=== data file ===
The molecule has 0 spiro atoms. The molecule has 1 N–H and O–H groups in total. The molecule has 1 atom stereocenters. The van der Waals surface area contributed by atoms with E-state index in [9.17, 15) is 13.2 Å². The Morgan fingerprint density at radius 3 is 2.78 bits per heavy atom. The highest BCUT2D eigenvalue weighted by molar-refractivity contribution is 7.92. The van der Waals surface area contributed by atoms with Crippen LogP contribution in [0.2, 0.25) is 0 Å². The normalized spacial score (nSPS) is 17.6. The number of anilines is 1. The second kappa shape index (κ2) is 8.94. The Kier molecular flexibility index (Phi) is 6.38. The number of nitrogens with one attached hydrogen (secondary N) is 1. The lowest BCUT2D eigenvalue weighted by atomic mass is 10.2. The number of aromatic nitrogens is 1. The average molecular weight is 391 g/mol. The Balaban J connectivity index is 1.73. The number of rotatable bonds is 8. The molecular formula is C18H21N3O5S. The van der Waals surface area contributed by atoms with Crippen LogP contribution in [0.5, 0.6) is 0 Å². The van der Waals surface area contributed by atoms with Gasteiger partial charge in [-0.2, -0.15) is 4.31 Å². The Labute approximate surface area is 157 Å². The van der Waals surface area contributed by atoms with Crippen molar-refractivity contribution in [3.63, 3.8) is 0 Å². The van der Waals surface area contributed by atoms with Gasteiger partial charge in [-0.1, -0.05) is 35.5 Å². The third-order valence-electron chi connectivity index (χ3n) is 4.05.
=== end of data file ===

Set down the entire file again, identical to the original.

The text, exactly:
The molecule has 0 spiro atoms. The molecule has 1 N–H and O–H groups in total. The molecule has 1 atom stereocenters. The van der Waals surface area contributed by atoms with E-state index in [9.17, 15) is 13.2 Å². The Morgan fingerprint density at radius 3 is 2.78 bits per heavy atom. The highest BCUT2D eigenvalue weighted by molar-refractivity contribution is 7.92. The van der Waals surface area contributed by atoms with Crippen LogP contribution in [0.2, 0.25) is 0 Å². The normalized spacial score (nSPS) is 17.6. The number of anilines is 1. The second kappa shape index (κ2) is 8.94. The Kier molecular flexibility index (Phi) is 6.38. The number of nitrogens with one attached hydrogen (secondary N) is 1. The lowest BCUT2D eigenvalue weighted by atomic mass is 10.2. The number of aromatic nitrogens is 1. The average molecular weight is 391 g/mol. The Balaban J connectivity index is 1.73. The number of rotatable bonds is 8. The molecular formula is C18H21N3O5S. The van der Waals surface area contributed by atoms with Crippen LogP contribution in [0.5, 0.6) is 0 Å². The van der Waals surface area contributed by atoms with Gasteiger partial charge in [-0.2, -0.15) is 4.31 Å². The Labute approximate surface area is 157 Å². The van der Waals surface area contributed by atoms with Crippen molar-refractivity contribution in [3.63, 3.8) is 0 Å². The van der Waals surface area contributed by atoms with Gasteiger partial charge in [-0.1, -0.05) is 35.5 Å². The third-order valence-electron chi connectivity index (χ3n) is 4.05.